Considering that Vermont drivers are often traveling on dirt roads that are covered in snow for half of the year, the relative safety of Vermont roads is even more impressive – we might be overly polite on the roads, but we’re excellent and hardened drivers.
Again, none of this analysis is meant to trivialize deaths on Vermont roadways. In fact, with our small and tight-knit communities and tiny population, the impact of each death is felt even harder.
Fatalities on Vermont Roads
When these tragic deaths do occur on Vermont roads, the most frequent contributing factors are speeding, not wearing seat belts, and alcohol.
The chart above also lists marijuana as one of the most deadly contributing factors related to eleven of the 57 deaths in 2015 on Vermont roads. This statistic indicates that THC was in the deceased driver’s bloodstream, but does not distinguish THC-only, and does not take into account impairment.
Many people reading this right now — including the author — would likely fit into that category themselves based on THC lingering in the bloodstream long after psychoactive or other medicinal effects wear off.
Even though drugged driving is less of a factor than seat belts, speeding, or alcohol, in Vermont road deaths, it’s still an issue that has gotten considerable attention from Vermont policy-makers.
Have you ever seen this ad?
If you said yes, you’re not alone. That’s because the video was uploaded to youtube in 2015, where it has been viewed nearly 180,000 times. It’s also prevalent on Facebook (especially if you follow other cannabis pages, like Heady Vermont), where it’s been viewed nearly 24,000 times.
If you want to imagine how much better and effective that messaging could get with cannabis funds, check out Colorado’s Department of Transportation and their nationally-recognized, “Drive High, Get a DUI” Campaign. While it will disappoint those looking for state marketing contracts, the Colorado Department of Transportation materials are all publicly available online.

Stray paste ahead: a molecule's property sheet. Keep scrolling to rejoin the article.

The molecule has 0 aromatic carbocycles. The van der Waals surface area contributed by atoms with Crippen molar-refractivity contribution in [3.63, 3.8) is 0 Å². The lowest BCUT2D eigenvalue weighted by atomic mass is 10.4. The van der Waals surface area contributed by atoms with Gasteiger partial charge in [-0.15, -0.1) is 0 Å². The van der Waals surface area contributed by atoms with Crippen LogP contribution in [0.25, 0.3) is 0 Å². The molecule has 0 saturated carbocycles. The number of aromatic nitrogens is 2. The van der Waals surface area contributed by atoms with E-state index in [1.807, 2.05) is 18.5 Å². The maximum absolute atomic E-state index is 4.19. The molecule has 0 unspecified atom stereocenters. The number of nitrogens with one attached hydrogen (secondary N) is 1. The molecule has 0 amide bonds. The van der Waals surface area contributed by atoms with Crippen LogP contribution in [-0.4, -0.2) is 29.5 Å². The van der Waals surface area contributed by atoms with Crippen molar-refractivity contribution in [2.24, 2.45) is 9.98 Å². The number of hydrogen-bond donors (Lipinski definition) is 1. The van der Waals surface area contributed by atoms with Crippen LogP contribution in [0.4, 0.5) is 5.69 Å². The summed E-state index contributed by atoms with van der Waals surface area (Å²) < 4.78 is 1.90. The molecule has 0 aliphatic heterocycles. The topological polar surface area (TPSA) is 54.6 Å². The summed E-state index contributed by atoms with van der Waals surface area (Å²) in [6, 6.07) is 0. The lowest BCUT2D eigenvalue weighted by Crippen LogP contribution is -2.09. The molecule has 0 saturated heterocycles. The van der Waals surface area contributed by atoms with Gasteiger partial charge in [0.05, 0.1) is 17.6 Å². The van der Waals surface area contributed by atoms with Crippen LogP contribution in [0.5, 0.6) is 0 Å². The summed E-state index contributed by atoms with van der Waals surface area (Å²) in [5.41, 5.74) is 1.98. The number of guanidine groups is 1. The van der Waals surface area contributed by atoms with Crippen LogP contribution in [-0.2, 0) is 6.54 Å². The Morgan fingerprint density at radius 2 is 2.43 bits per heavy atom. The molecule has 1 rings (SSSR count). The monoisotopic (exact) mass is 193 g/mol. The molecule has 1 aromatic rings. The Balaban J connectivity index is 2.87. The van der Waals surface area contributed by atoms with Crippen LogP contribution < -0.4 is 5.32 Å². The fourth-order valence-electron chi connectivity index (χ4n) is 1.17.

The online ‘Drugged Driving’ ad isn’t the only way that the State of Vermont has spent taxpayer money to address drugged driving in the past few years.
There’s also the ‘Impaired Driving Coordinator’ position, which received a $46,000 salary to coordinate a Drugged Driving Summit ($30,000) and to help lobby for a oral saliva test to detect drugged driving.
The cost of that oral saliva testing pilot program that was roundly and rightly trounced in the Vermont legislature? A cool $115,000. That doesn’t even include the $214,000 that went to the VT Forensic Laboratory for more research on breathalyzer and blood testing research. (Page 41)
Cannabis usage in Vermont
Where does all this money come from? Well, the year after decriminalization passed in 2013, Vermont law enforcement doubled the amount of fines issued to Vermonters for cannabis possession and issued over 1,300 civil tickets ranging between $200-500.
Had S.22 passed, Vermont state law enforcement would have had new kinds of tickets to issue for public consumption and open container (anything not sealed in an Rx bottle and in a locked glove box or trunk) in a vehicle and even more incentive, as half of those proceeds would have gone to a special law enforcement fund.
In the meantime, Vermont is #2 in the country with (at least) 16% of Vermonters who have used cannabis in the past year.
Vermont roads are some of the safest in the nation.
When road deaths do occur, the causes are most often speeding, lack of seat belts, and alcohol.
Regardless, the state has already spent significant taxpayer funds over the past two years and dedicated resources specifically to preventing drugged driving.
Despite the aforementioned facts and the fact that more Vermonters are already using cannabis and the majority of them support legalization, Governor Scott has created a commission to spend additional funds to ‘further study’ cannabis and driving.